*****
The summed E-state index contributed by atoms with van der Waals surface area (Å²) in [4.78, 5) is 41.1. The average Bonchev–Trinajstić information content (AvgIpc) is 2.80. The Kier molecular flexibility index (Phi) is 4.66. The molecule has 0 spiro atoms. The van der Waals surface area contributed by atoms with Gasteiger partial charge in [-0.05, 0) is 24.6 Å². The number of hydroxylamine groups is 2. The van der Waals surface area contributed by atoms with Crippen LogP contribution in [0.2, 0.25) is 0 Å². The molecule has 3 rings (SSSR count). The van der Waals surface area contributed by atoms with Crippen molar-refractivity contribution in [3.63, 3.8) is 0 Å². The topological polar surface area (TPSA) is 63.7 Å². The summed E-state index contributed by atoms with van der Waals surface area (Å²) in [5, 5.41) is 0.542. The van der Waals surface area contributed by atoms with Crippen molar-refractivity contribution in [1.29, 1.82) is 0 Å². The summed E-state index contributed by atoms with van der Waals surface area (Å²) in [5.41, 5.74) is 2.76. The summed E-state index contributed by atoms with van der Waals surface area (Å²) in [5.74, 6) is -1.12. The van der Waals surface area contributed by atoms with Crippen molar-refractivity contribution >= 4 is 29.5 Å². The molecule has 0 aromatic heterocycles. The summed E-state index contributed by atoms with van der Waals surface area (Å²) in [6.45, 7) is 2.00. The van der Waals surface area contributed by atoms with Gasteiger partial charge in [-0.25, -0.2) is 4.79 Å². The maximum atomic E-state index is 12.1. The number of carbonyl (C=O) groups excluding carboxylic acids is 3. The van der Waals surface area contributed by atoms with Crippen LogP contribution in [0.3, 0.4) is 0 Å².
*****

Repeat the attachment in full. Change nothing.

The summed E-state index contributed by atoms with van der Waals surface area (Å²) in [4.78, 5) is 41.1. The average Bonchev–Trinajstić information content (AvgIpc) is 2.80. The Kier molecular flexibility index (Phi) is 4.66. The molecule has 0 spiro atoms. The van der Waals surface area contributed by atoms with Gasteiger partial charge in [-0.05, 0) is 24.6 Å². The number of hydroxylamine groups is 2. The van der Waals surface area contributed by atoms with Crippen LogP contribution in [0.2, 0.25) is 0 Å². The molecule has 3 rings (SSSR count). The van der Waals surface area contributed by atoms with Crippen molar-refractivity contribution in [3.63, 3.8) is 0 Å². The topological polar surface area (TPSA) is 63.7 Å². The summed E-state index contributed by atoms with van der Waals surface area (Å²) in [5, 5.41) is 0.542. The van der Waals surface area contributed by atoms with Crippen molar-refractivity contribution in [1.29, 1.82) is 0 Å². The summed E-state index contributed by atoms with van der Waals surface area (Å²) in [5.41, 5.74) is 2.76. The summed E-state index contributed by atoms with van der Waals surface area (Å²) in [5.74, 6) is -1.12. The van der Waals surface area contributed by atoms with Crippen molar-refractivity contribution >= 4 is 29.5 Å². The molecule has 0 aromatic heterocycles. The summed E-state index contributed by atoms with van der Waals surface area (Å²) in [6.45, 7) is 2.00. The van der Waals surface area contributed by atoms with Gasteiger partial charge in [-0.25, -0.2) is 4.79 Å². The maximum atomic E-state index is 12.1. The number of carbonyl (C=O) groups excluding carboxylic acids is 3. The van der Waals surface area contributed by atoms with Crippen LogP contribution in [0.3, 0.4) is 0 Å².